I feel a strong draw to intentionally focus on beauty for a little while. I’m going to commit to a challenge to find one thing of beauty every day and to share it.
I’m going to do this every day for the next thirty days. Why don’t you join me?
Simply post something beautiful to your social media account every day. If you aren’t on social media – just share your object of beauty with one other person.
If you want to see what I am finding beautiful you can follow me on Facebook or Twitter.
I’m starting with Jessye Norman singing Liebestod from Wagner’s Tristan and Isolde. (https://www.youtube.com/watch?v=pg_EHUGRgos).
I still remember watching the United States army rolling into the Baghdad and toppling the statue of Saddam Hussein in April 2003. I remember the sick feeling in the pit of my stomach and the realisation that violence begets violence.
There is no lasting victory in violence. The temporary relief and euphoria soon wear off. And in the world we live in now, it seems that a new threat will emerge or retaliation will be taken and cycle continues.
It is truly horrific.
I do not make policy decisions; as a foreigner I do not even have the capacity to influence which political party gets into power; I have no power in any meaningful sense to change anything concrete.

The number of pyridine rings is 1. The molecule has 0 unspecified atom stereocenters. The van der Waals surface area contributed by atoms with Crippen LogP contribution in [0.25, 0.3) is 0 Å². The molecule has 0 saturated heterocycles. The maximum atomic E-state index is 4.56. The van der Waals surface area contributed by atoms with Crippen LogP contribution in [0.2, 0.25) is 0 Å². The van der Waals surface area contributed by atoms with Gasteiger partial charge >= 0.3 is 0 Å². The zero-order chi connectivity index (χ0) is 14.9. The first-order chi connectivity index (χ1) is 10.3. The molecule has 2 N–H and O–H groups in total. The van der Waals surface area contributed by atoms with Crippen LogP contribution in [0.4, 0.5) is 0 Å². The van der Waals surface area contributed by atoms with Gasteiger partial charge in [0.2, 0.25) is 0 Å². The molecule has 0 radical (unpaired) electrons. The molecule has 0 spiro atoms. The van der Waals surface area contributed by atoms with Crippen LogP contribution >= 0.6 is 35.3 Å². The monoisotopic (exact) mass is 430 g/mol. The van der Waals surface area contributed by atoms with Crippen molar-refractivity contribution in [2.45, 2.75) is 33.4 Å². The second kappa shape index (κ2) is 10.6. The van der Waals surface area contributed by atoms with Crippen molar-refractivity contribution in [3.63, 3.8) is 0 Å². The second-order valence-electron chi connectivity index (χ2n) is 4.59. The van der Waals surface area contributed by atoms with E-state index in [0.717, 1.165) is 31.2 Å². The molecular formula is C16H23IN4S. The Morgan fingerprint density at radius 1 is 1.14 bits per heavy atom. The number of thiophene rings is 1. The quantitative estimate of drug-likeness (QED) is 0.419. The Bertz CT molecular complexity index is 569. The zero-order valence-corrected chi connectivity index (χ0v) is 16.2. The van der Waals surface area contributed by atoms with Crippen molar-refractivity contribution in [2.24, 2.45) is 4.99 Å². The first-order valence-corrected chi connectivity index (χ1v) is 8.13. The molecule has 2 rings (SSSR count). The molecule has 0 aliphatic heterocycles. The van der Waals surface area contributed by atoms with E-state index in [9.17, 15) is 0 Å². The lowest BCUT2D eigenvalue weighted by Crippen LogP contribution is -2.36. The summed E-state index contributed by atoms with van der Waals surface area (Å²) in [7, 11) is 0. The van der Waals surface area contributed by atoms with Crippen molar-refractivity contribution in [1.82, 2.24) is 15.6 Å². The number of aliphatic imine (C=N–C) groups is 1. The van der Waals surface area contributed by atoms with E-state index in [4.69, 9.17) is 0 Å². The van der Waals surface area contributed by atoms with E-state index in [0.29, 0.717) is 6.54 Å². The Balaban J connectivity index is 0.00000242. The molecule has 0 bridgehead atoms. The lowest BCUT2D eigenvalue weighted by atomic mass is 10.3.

But I can make a commitment to nonviolence. This is a internal process. I need to look at my thought processes. Do I allow myself to dehumanise others by using denigrating language in my head? What do I do with my anger? What am I doing to reduce suffering?
I must also choose not to support the glorification of violence in the media.
These choices are daily choices. And if I practice enough it will impact my way of being in the world. It won’t have a major impact on our world unless others do likewise. Will you join me?
Like so many of my fellow Zimbabweans in the diaspora, I have been watching the events in Zimbabwe this last week.
It is quite awe inspiring to watch the courage of Pastor Evan Mawarire. He started the #thisflag movement some months ago. It has caught the imagination and attention of all Zimbabweans. The notion that an ordinary citizen without political affiliation can inspire the shut down of the country for a day is almost unthinkable.
One of the great joys of the Zimbabwean people is that they are quite peaceful. They do simply make a plan when things get tough. Alas that has meant that they have suffered far too long under a repressive regime.
But now, one man has inspired mass action. It is nothing short of miraculous that the charges against him were dropped yesterday. I have no doubt that the state controlled media will begin a vicious character attack against him. The combination of spurious legal allegations and libelous attack has been used over and over again to discredit those who stand up.
It is amazing to watch all the lawyers who showed up to defend him. All the church leaders who showed up in support. And the hundreds of ordinary Zimbabweans draped in the flag. Whatever happens this moment shows that there are still people of extraordinary vision who can inspire the action of thousands of others.
I pray for all those who support this brave man. I pray for his wife and for his children. And I pray for my country. I sincerely hope this marks the start of a new era.